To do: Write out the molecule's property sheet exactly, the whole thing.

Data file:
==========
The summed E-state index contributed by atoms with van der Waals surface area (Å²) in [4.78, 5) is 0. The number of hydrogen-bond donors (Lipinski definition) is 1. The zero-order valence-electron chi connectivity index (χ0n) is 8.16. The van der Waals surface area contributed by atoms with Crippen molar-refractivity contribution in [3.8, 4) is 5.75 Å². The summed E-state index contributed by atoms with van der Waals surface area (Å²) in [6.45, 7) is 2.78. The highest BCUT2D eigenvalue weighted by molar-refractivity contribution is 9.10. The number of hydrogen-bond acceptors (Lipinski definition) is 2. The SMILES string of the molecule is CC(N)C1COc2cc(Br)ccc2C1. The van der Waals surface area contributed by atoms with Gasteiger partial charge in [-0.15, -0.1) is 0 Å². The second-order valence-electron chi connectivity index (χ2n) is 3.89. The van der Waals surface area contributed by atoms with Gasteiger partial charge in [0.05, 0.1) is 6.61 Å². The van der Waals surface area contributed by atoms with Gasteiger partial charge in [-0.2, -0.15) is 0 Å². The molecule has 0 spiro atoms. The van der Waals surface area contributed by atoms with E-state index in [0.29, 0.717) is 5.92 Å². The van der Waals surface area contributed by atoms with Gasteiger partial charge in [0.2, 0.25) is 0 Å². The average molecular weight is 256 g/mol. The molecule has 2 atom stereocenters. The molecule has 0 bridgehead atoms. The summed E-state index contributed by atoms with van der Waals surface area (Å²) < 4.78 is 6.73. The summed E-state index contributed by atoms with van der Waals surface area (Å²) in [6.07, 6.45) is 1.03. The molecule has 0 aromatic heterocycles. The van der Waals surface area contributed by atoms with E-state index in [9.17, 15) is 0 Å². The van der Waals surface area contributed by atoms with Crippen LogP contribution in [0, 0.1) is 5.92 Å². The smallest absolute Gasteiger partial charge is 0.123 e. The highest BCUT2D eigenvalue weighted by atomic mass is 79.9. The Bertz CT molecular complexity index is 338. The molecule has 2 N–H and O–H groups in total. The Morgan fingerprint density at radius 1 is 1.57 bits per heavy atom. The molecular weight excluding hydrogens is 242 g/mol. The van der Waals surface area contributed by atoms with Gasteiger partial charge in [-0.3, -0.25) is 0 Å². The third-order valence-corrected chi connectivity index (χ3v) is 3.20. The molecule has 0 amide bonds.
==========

The summed E-state index contributed by atoms with van der Waals surface area (Å²) in [4.78, 5) is 0. The number of hydrogen-bond donors (Lipinski definition) is 1. The zero-order valence-electron chi connectivity index (χ0n) is 8.16. The van der Waals surface area contributed by atoms with Crippen molar-refractivity contribution in [3.8, 4) is 5.75 Å². The summed E-state index contributed by atoms with van der Waals surface area (Å²) in [6.45, 7) is 2.78. The highest BCUT2D eigenvalue weighted by molar-refractivity contribution is 9.10. The number of hydrogen-bond acceptors (Lipinski definition) is 2. The SMILES string of the molecule is CC(N)C1COc2cc(Br)ccc2C1. The van der Waals surface area contributed by atoms with Gasteiger partial charge in [-0.15, -0.1) is 0 Å². The second-order valence-electron chi connectivity index (χ2n) is 3.89. The van der Waals surface area contributed by atoms with Gasteiger partial charge in [0.05, 0.1) is 6.61 Å². The van der Waals surface area contributed by atoms with Gasteiger partial charge in [-0.2, -0.15) is 0 Å². The molecule has 0 spiro atoms. The van der Waals surface area contributed by atoms with E-state index in [0.29, 0.717) is 5.92 Å². The van der Waals surface area contributed by atoms with Gasteiger partial charge in [0.2, 0.25) is 0 Å². The average molecular weight is 256 g/mol. The molecule has 2 atom stereocenters. The molecule has 0 bridgehead atoms. The summed E-state index contributed by atoms with van der Waals surface area (Å²) < 4.78 is 6.73. The summed E-state index contributed by atoms with van der Waals surface area (Å²) in [6.07, 6.45) is 1.03. The molecule has 0 aromatic heterocycles. The van der Waals surface area contributed by atoms with E-state index in [9.17, 15) is 0 Å². The van der Waals surface area contributed by atoms with Crippen LogP contribution in [0, 0.1) is 5.92 Å². The smallest absolute Gasteiger partial charge is 0.123 e. The highest BCUT2D eigenvalue weighted by atomic mass is 79.9. The Bertz CT molecular complexity index is 338. The molecule has 2 N–H and O–H groups in total. The Morgan fingerprint density at radius 1 is 1.57 bits per heavy atom. The molecular weight excluding hydrogens is 242 g/mol. The van der Waals surface area contributed by atoms with Gasteiger partial charge in [-0.3, -0.25) is 0 Å². The third-order valence-corrected chi connectivity index (χ3v) is 3.20. The molecule has 0 amide bonds.